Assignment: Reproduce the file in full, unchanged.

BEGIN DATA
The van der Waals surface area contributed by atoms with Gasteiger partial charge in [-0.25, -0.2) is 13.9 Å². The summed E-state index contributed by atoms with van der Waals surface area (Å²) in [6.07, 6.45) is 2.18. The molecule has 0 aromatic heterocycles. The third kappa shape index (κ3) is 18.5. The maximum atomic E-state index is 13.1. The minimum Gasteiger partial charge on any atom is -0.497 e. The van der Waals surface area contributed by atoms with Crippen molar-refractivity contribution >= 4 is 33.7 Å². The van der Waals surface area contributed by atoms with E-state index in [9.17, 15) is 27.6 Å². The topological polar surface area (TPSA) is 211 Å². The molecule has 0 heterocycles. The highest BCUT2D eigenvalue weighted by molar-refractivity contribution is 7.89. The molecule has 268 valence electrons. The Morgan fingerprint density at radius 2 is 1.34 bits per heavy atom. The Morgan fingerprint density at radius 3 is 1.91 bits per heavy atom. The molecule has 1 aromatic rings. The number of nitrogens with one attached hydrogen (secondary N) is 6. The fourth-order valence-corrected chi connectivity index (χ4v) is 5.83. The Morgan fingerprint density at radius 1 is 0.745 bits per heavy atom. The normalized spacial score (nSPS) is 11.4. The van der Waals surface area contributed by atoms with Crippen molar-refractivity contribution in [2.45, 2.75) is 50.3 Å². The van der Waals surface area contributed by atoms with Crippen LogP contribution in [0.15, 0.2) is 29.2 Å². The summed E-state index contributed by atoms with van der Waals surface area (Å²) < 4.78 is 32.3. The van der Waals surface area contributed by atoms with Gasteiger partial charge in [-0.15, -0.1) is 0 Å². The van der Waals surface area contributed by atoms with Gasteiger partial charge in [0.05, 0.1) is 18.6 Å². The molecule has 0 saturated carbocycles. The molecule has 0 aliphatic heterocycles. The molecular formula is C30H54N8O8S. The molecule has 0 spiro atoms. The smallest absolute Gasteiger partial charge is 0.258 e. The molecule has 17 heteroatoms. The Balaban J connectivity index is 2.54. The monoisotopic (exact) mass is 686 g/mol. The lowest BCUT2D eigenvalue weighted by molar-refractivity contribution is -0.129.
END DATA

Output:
The van der Waals surface area contributed by atoms with Gasteiger partial charge in [-0.25, -0.2) is 13.9 Å². The summed E-state index contributed by atoms with van der Waals surface area (Å²) in [6.07, 6.45) is 2.18. The molecule has 0 aromatic heterocycles. The third kappa shape index (κ3) is 18.5. The maximum atomic E-state index is 13.1. The minimum Gasteiger partial charge on any atom is -0.497 e. The van der Waals surface area contributed by atoms with Crippen molar-refractivity contribution >= 4 is 33.7 Å². The van der Waals surface area contributed by atoms with E-state index in [9.17, 15) is 27.6 Å². The topological polar surface area (TPSA) is 211 Å². The molecule has 0 heterocycles. The highest BCUT2D eigenvalue weighted by molar-refractivity contribution is 7.89. The molecule has 268 valence electrons. The Morgan fingerprint density at radius 2 is 1.34 bits per heavy atom. The Morgan fingerprint density at radius 3 is 1.91 bits per heavy atom. The molecule has 1 aromatic rings. The number of nitrogens with one attached hydrogen (secondary N) is 6. The fourth-order valence-corrected chi connectivity index (χ4v) is 5.83. The Morgan fingerprint density at radius 1 is 0.745 bits per heavy atom. The normalized spacial score (nSPS) is 11.4. The van der Waals surface area contributed by atoms with Crippen molar-refractivity contribution in [2.45, 2.75) is 50.3 Å². The van der Waals surface area contributed by atoms with Crippen LogP contribution in [0.15, 0.2) is 29.2 Å². The summed E-state index contributed by atoms with van der Waals surface area (Å²) < 4.78 is 32.3. The van der Waals surface area contributed by atoms with Gasteiger partial charge in [-0.15, -0.1) is 0 Å². The van der Waals surface area contributed by atoms with Gasteiger partial charge in [0.05, 0.1) is 18.6 Å². The molecule has 0 saturated carbocycles. The molecule has 0 aliphatic heterocycles. The molecular formula is C30H54N8O8S. The molecule has 0 spiro atoms. The smallest absolute Gasteiger partial charge is 0.258 e. The molecule has 17 heteroatoms. The Balaban J connectivity index is 2.54. The monoisotopic (exact) mass is 686 g/mol. The lowest BCUT2D eigenvalue weighted by molar-refractivity contribution is -0.129.